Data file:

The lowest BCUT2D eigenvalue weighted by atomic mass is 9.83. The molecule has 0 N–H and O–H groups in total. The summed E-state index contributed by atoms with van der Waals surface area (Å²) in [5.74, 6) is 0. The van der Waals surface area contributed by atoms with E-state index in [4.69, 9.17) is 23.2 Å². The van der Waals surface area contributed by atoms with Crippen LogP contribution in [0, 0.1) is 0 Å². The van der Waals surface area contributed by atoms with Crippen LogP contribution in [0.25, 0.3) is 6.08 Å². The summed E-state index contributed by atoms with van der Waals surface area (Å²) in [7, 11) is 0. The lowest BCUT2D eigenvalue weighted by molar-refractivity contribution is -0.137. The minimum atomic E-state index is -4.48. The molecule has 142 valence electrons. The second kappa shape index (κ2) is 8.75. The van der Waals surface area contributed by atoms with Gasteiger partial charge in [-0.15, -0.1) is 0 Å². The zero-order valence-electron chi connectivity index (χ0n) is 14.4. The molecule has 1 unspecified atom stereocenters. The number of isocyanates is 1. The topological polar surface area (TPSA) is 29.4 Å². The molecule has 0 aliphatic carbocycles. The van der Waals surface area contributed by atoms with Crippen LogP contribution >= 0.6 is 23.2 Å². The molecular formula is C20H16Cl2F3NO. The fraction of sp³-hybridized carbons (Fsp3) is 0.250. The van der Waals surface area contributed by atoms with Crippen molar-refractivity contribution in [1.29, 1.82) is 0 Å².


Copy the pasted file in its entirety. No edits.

The lowest BCUT2D eigenvalue weighted by atomic mass is 9.83. The molecule has 0 N–H and O–H groups in total. The summed E-state index contributed by atoms with van der Waals surface area (Å²) in [5.74, 6) is 0. The van der Waals surface area contributed by atoms with E-state index in [4.69, 9.17) is 23.2 Å². The van der Waals surface area contributed by atoms with Crippen LogP contribution in [0, 0.1) is 0 Å². The van der Waals surface area contributed by atoms with Crippen LogP contribution in [0.25, 0.3) is 6.08 Å². The summed E-state index contributed by atoms with van der Waals surface area (Å²) in [7, 11) is 0. The lowest BCUT2D eigenvalue weighted by molar-refractivity contribution is -0.137. The minimum atomic E-state index is -4.48. The molecule has 142 valence electrons. The second kappa shape index (κ2) is 8.75. The van der Waals surface area contributed by atoms with Gasteiger partial charge in [-0.15, -0.1) is 0 Å². The zero-order valence-electron chi connectivity index (χ0n) is 14.4. The molecule has 1 unspecified atom stereocenters. The number of isocyanates is 1. The topological polar surface area (TPSA) is 29.4 Å². The molecule has 0 aliphatic carbocycles. The van der Waals surface area contributed by atoms with Crippen LogP contribution >= 0.6 is 23.2 Å². The molecular formula is C20H16Cl2F3NO. The fraction of sp³-hybridized carbons (Fsp3) is 0.250. The van der Waals surface area contributed by atoms with Crippen molar-refractivity contribution in [1.29, 1.82) is 0 Å².